MOSCOW — A wrist injury killed off Carla Suarez Navarro’s hopes of qualifying for the WTA Finals as the Spanish player retired while facing Australian Daria Gavrilova in the Kremlin Cup on Wednesday.
Needing to win the Kremlin Cup to qualify for the elite competition in Singapore this weekend, Suarez Navarro was down 6-4, 3-0 to Gavrilova in the second round when she retired.
Gavrilova, who was born in Moscow, will play either seventh-seeded Anastasia Pavlyuchenkova of Russia or Jelena Jankovic of Serbia in the quarterfinals.
Top-seeded Svetlana Kuznetsova remains on course to claim the last WTA Finals place after she beat France’s Alize Cornet 6-4, 7-5 in their second-round match. The Russian was in strong form, landing 76 percent of her first serves, and next plays either Hungarian Timea Babos or French player Kristina Mladenovic.
Kuznetsova will qualify for the WTA Finals only if she wins the Kremlin Cup. Otherwise, the place goes to Britain’s Johanna Konta.
The fourth-seeded Elina Svitolina of Ukraine eased past Yulia Putintseva of Kazakhstan 6-2, 6-2 and into the quarterfinals. Svitolina next plays 18-year-old Croatian Ana Konjuh, who had a second-round walkover when Russian qualifier Anna Blinkova was unable to play.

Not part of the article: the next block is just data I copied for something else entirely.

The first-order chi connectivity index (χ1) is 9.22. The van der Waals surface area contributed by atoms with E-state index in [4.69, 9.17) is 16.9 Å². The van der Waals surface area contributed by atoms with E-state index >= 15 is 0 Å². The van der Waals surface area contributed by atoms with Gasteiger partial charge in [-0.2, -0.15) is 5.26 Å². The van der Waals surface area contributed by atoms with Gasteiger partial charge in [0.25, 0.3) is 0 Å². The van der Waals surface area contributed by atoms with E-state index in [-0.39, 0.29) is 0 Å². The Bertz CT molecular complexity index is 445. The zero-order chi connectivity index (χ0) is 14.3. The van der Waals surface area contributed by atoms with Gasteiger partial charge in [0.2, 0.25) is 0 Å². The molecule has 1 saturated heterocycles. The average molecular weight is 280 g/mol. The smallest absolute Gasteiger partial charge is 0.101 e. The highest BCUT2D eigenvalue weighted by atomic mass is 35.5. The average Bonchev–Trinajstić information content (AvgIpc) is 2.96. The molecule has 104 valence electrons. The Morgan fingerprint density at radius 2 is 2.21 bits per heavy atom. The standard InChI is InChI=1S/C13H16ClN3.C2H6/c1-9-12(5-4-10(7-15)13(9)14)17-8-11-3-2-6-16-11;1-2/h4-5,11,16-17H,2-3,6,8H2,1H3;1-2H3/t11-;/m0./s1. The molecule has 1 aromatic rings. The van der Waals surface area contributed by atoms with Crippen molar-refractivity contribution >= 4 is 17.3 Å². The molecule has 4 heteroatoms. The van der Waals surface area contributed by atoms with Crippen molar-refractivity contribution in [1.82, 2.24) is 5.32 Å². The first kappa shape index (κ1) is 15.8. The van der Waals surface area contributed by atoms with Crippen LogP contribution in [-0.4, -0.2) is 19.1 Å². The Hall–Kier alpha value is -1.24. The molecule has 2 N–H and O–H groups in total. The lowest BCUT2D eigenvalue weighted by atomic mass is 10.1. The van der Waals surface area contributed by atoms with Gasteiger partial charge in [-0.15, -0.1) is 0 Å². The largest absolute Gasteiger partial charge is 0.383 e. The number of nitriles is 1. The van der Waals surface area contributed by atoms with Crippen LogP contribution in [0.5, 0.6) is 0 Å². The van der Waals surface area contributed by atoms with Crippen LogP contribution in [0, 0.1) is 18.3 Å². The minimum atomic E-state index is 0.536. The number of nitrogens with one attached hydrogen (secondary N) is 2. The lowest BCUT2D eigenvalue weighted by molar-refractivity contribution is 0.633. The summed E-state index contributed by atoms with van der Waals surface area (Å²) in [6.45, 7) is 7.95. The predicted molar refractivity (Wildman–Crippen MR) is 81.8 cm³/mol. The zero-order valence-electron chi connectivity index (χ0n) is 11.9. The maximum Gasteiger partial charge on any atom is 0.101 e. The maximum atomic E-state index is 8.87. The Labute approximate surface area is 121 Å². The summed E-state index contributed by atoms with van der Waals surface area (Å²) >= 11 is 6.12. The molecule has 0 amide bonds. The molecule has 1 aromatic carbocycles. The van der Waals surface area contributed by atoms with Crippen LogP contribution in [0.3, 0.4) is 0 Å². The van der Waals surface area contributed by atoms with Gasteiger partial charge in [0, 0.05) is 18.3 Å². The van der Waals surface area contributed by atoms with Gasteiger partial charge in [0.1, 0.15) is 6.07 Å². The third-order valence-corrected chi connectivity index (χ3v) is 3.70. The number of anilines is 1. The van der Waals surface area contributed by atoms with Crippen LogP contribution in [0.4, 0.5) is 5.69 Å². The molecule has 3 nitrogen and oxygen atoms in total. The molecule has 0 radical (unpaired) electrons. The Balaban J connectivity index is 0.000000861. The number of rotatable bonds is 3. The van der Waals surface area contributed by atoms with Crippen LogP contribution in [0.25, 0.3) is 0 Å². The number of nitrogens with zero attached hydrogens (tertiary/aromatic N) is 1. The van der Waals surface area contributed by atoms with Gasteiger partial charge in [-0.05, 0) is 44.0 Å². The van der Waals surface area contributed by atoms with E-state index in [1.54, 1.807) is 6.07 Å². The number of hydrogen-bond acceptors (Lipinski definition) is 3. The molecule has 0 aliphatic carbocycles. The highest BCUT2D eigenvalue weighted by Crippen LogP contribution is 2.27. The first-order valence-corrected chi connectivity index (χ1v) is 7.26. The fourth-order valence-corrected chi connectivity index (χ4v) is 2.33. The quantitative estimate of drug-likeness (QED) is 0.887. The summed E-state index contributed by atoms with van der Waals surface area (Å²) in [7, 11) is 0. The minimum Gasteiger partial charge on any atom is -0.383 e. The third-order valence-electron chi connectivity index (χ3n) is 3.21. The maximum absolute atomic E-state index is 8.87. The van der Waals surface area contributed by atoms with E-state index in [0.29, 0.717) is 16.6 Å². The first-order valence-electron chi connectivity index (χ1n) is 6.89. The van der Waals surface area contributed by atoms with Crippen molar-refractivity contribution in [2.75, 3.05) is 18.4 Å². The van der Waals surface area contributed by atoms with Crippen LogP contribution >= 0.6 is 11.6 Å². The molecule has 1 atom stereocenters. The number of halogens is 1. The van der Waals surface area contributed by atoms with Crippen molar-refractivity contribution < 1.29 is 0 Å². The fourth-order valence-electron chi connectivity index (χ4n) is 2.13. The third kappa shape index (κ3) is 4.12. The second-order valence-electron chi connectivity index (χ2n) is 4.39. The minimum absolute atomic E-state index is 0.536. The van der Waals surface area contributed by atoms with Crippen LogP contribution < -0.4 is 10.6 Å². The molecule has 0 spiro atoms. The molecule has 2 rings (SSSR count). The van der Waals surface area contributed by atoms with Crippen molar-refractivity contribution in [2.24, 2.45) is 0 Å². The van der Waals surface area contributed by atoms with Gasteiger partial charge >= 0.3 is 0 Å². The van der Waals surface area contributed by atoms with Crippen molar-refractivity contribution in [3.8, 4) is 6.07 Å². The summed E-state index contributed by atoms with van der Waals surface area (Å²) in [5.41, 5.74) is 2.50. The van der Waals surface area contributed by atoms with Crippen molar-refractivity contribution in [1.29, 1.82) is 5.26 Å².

In the men’s event, seventh-seeded Paolo Lorenzi became the first seeded player to go out, losing to fellow Italian Fabio Fognini 7-5, 4-6, 6-1 in the second round.
WHITE PLAINS, N.Y. — Total player compensation at the U.S. Open will top $50 million for the first time this year, with a record $3.7 million going to each of the singles champions.
The U.S. Tennis Association announced Tuesday that the total purse for the tournament will be $50.4 million, a nearly 9 percent increase from last year. The previous winners of the final Grand Slam tournament of the season – Stan Wawrinka and Angelique Kerber – earned $3.5 million.
Runners-up will get $1.825 million, up from $1.75 million.
Both the men’s and women’s doubles champions will earn $675,000, the highest in U.S. Open history. A player who loses in the first round of singles at Queens’ Flushing Meadows will make $50,000, an increase of $6,700.
The U.S. Open starts on Aug. 28.
LONDON — It’s not a good idea to turn down Martina Hingis. Jamie Murray is glad he didn’t.
Hingis and Murray won the Wimbledon mixed doubles title on Sunday, beating Henri Kontinen and Heather Watson 6-4, 6-4 on Centre Court.
Murray hadn’t played mixed doubles since the 2016 French Open, but when Hingis contacted him before Wimbledon, he couldn’t resist.
“I mean, the (men’s) doubles for me is obviously my biggest goal of the year,” Murray said. “It’s going to take something pretty special to kind of maybe potentially take my eye off the ball with it.”
The duo had both previously won the title playing with different partners, Murray with Jelena Jankovic in 2007 and Hingis with Leander Paes in 2015.
Hingis, who has won five Grand Slam singles titles, 11 women’s doubles and six mixed doubles, usually gets her way.
“I’m not used to `no,”‘ Hingis said. “No, I don’t take `no’ as an answer pretty much.”
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